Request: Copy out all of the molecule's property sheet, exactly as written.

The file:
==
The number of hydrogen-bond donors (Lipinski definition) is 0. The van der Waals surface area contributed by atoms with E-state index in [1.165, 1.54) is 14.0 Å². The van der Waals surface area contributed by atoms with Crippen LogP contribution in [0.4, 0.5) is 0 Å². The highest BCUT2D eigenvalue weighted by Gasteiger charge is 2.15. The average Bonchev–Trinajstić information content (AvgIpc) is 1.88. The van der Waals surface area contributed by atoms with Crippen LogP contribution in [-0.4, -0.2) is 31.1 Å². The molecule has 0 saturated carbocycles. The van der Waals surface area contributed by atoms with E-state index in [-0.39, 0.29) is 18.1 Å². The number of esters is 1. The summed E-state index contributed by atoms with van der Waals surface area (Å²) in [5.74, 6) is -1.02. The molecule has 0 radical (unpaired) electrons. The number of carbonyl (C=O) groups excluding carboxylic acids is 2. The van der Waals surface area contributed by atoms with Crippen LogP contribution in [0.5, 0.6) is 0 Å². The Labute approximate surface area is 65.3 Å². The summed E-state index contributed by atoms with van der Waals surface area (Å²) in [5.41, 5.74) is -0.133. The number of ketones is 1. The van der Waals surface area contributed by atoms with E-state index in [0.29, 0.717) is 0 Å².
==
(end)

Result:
The number of hydrogen-bond donors (Lipinski definition) is 0. The van der Waals surface area contributed by atoms with E-state index in [1.165, 1.54) is 14.0 Å². The van der Waals surface area contributed by atoms with Crippen LogP contribution in [0.4, 0.5) is 0 Å². The highest BCUT2D eigenvalue weighted by Gasteiger charge is 2.15. The average Bonchev–Trinajstić information content (AvgIpc) is 1.88. The van der Waals surface area contributed by atoms with Crippen LogP contribution in [-0.4, -0.2) is 31.1 Å². The molecule has 0 saturated carbocycles. The van der Waals surface area contributed by atoms with E-state index in [-0.39, 0.29) is 18.1 Å². The number of esters is 1. The summed E-state index contributed by atoms with van der Waals surface area (Å²) in [5.74, 6) is -1.02. The molecule has 0 radical (unpaired) electrons. The number of carbonyl (C=O) groups excluding carboxylic acids is 2. The van der Waals surface area contributed by atoms with Crippen LogP contribution in [0.5, 0.6) is 0 Å². The Labute approximate surface area is 65.3 Å². The summed E-state index contributed by atoms with van der Waals surface area (Å²) in [5.41, 5.74) is -0.133. The number of ketones is 1. The van der Waals surface area contributed by atoms with E-state index in [0.29, 0.717) is 0 Å².